Let's get started.
Some companies won, some companies lost when announcing earnings on Wednesday.
Here are some of the winners, and of course, the losers.
AMD Tops Second-Quarter Estimates, Stock Jumps After-Hours
For the third quarter, AMD said it expects revenue to be approximately $1.7 billion, plus or minus $50 million, an increase of approximately 7% year-over-year, and non-GAAP gross margin to increase to approximately 38%. Analysts were expecting revenue of $1.764 billion in the third quarter, according to FactSet Research Systems Inc.
Shares of the chipmaker were up as much as 7% after-hours ahead of the company's earnings call at 5:30 p.m. ET.
Facebook Tanks on Revenue Miss, Though EPS Beats Estimates
If you haven't checked out TheStreet's live blog, you can find it here.
TheStreet's tech columnist, Eric Jhonsa, and Jeff Marks and Zev Fima, analysts with Jim Cramer's Action Alerts Plus portfolio, which owns Facebook take on Facebook's earnings and the investor call, offer insight.
Providing a boost to Q2 EPS: Per Facebook Inc.'s (FB) cash flow statement, funds spent on repurchases of common stock totaled $3.35 billion. In April, the company upped its buyback authorization by $9, said Jhonsa.
Facebook earned $1.74 per share in the second quarter on revenue of $13.04 billion. Analysts were expecting Facebook to report earnings of $1.72 per share on revenue of $13.36 billion.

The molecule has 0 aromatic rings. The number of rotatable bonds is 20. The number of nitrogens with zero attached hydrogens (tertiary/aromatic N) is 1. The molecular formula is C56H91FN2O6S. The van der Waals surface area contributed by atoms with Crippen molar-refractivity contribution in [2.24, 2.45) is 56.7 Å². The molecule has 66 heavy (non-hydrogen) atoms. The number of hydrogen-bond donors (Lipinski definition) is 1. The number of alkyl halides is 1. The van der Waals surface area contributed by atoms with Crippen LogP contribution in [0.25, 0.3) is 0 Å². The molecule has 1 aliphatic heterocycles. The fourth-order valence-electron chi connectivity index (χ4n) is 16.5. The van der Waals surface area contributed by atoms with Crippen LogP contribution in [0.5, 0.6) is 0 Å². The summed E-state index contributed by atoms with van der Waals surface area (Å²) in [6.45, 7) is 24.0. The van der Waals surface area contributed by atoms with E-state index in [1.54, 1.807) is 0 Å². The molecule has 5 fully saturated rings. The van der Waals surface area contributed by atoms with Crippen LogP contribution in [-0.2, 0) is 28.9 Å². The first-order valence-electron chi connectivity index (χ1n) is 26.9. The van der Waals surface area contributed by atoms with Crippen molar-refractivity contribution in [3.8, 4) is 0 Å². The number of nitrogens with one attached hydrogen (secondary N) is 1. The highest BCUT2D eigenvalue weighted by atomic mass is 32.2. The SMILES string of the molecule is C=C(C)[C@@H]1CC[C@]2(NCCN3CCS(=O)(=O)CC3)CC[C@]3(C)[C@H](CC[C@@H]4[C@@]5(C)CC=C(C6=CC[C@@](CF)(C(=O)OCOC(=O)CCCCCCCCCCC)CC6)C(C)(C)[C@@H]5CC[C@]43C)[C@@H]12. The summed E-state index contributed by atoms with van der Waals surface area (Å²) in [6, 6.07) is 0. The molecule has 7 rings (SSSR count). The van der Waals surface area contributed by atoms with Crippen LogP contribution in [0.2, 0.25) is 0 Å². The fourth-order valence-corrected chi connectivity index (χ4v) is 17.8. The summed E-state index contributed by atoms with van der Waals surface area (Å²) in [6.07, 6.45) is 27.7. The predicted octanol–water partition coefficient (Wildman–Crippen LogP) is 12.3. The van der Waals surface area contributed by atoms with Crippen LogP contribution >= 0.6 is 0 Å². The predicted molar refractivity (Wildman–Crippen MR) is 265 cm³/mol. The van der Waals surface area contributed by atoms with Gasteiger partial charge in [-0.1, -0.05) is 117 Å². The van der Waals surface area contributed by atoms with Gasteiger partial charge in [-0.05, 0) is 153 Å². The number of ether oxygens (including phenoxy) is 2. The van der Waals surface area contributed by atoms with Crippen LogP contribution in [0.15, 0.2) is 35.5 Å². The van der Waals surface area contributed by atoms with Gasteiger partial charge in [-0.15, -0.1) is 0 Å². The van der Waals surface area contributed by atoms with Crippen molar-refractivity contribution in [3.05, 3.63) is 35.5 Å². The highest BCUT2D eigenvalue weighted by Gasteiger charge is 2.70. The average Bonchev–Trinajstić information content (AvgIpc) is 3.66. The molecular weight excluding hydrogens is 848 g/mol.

However, the company's operating margin fell 3% year over year to 44%.
It's Not a Good Day for the AutosFord Flops in Second Quarter, Cuts Full-Year Guidance
TheDeal's Tom Terrarosa breaks down Ford's earnings.
Ford Motor Co. (F) said Wednesday after the closing bell it recorded 27 cents per share of adjusted earnings on $38.9 billion in revenue. Analysts surveyed by Factset expected the company to post earnings of 31 cents per share on $39.14 billion in revenue.
Ford said in May that it did not expect to revise its full-year guidance after a fire broke out at one of its main parts suppliers, which forced a shut down of production of several of its vehicles, including its prized F-150 pickup truck, for more than a week.
Ford CEO Jim Hackett said Wednesday the company's "solid results in North America" were partially offset by "unexpected challenges with our overseas operations and headwinds in the business environment."
But, Ford wasn't the only automaker to report. General Motors Co. (GM) also reported earnings Wednesday.
Terrarosa tackled the GM earnings as well.
GM Slashes Guidance After Mixed Second Quarter
The largest U.S. automaker reported adjusted earnings of $1.81 per share for the second quarter on revenue of $36.76 billion. Analysts surveyed by FactSet anticipated earnings of $1.78 per share on revenue of $37.74 billion for the quarter.
"Recent and significant increases in commodity costs and unfavorable foreign exchange impact of the Argentine peso and Brazilian real have negatively affected business expectations," the automaker said Wednesday in a statement.
GM didn't elaborate on its commodity costs in the statement but the company has been a vocal opponent of tariffs on steel imported into the U.S. as well as the proposed tariffs on auto imports from the European Union.
And let's not even get started on the Trump press conference.
I think it's safe to say that it's time for a nap before earnings season starts up bright and early tomorrow. Don't forget that it's Amazon's big day.